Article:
“She was, as Frost said, an awakener, not a teacher. Now I am awake, alert even. I am not especially thrilled that my blissful sleep was disturbed. I was, to be sure, hibernating through life...Some creamy smooth women come armed like bear traps, treacherous, but not appearing so, lest you’re tempted to study one nose to tooth and get yourself snapped in two. Such blessed females are immune to the routine plagues...Women mutter Bitch; men murmur Baby…You know the kind of girl I’m talking about, and yes, of course there is a male version, and he’s just as predatory. My awakener, however, was a woman, and so it is her story, and mine, that I will tell.”
“Thirty-five Americans were killed by friendly fire in the Persian Gulf War, damned better than the 8,000 accidentally killed by fellow soldiers in Vietnam, and the 21,000 in World War II. Those were the official Pentagon estimates; the real numbers were probably higher.”
“There’s no such thing as a tidy newsroom. Narrow, half-filled spiral notebooks, old newspapers, personal knick-knacks and plastic coffee containers are everywhere. There’s also no decorum; when editors need something, they need it now and everyone know it, because the yelling as deadlines approach is nearly constant. Reporters, too, are not shy about speaking up to copy kids or the people they’re interviewing by phone. Think of a library and picture the opposite. When librarians have nightmares, they probably dream of newsrooms.”
“Canton Spivey had circled three items in red marker. The first said journalists should avoid conflicts of interest, real or perceived. The second, that journalists should remain free of associations and activites that may compromise integrity or damage credibility. The third circled item said journalists should abide by the same high standards to which they hold others.
“Are you in violation, Danny?” I stared at the code I knew by heart…..
“Yes,” I said. “terrific story though, huh?”
“Yep, sure was.””
This book has it all. There is intrigue, cover-up, scandal, lust, and sex, and in the end, there is justice; but we must remember that justice is not always in the eye of the beholder.
I find it utterly fascinating (and sexy) that a man would write romance. It is like having a front row seat to their thoughts. No, this was not what the book was about, but I had to mention it because I am completely captivated with the idea and I am curious as all get out. I want to read more romance written by men. I am enthralled by the way their minds work. Now, with that being said, I need to write the rest of my review.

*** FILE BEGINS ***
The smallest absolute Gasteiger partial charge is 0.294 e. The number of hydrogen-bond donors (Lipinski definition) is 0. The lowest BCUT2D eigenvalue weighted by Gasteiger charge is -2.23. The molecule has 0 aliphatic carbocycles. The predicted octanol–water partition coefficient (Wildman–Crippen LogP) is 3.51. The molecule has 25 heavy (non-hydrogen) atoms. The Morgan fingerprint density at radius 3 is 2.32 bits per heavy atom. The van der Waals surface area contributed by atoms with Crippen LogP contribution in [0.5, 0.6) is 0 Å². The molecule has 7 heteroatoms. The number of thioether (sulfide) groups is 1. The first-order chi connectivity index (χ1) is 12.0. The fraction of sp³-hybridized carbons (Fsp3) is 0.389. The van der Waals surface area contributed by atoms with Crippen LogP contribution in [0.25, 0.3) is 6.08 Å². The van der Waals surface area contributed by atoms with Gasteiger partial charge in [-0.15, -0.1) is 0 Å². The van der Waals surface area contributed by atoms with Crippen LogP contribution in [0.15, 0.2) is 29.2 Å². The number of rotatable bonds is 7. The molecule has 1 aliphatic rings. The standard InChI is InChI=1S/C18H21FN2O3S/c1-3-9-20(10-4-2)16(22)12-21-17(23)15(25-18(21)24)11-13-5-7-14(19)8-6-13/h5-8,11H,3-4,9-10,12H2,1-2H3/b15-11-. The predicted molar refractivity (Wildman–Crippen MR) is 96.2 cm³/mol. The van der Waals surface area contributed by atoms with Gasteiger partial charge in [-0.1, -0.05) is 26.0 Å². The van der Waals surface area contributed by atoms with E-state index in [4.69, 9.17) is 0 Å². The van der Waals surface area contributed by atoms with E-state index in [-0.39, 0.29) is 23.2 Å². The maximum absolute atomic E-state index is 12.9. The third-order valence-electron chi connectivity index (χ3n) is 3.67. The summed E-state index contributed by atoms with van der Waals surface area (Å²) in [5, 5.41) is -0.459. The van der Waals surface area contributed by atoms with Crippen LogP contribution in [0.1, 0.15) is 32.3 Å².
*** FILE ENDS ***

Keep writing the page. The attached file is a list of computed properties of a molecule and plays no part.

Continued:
This book was like a day in the life of a reporter and the extremes he goes to get the one “big” story. Our government buries its bones and the reporters are like bloodhounds on its trail. As fast as cover-ups are constructed, the hounds are there sniffing around, digging up buried bones faster than the government can dig a hole.
I like a book that reminds me of what is important, and brings me back to the present when I’ve become too complacent with what is going on in the world.
Bella is a soldier’s wife, a soldier who lost his life to “friendly fire.” And, to compound the tragedy, the Army lied about it. She is a young wife and mother, whose determination and cunningness helps to uncover the truth about her husband’s death. Bella hones in and seduces the reporter she has handpicked to break the story about her husband’s death. She is not above using sex, tears, playfulness, or her feminine wiles to get what she wants. Of course, it doesn’t hurt that the reporter is consumed by her intoxicating presence. Danny falls in love with Isabel, only to find out that Isabel has shut down emotionally, vowing never to be hurt again. And, as his marriage crumbles, he is fired from the job he loves.
Together, the two of them will uncover the secrets surrounding her young husband’s death, while giving you insight in to the workings of our government and newspaper life.
The book leaves you questioning the true number of our men and women who have lost their lives serving our country under similar circumstances, only to have the government call it “friendly fire.” Steve Piacente does an outstanding job of weaving the intricacies of love, life, newspaper, and government into a story that is so believable, you forget you are reading fiction. It is also evident that a lot of research went into the writing of this book so that an authentic story could be told. This is an outstanding book and one worth reading.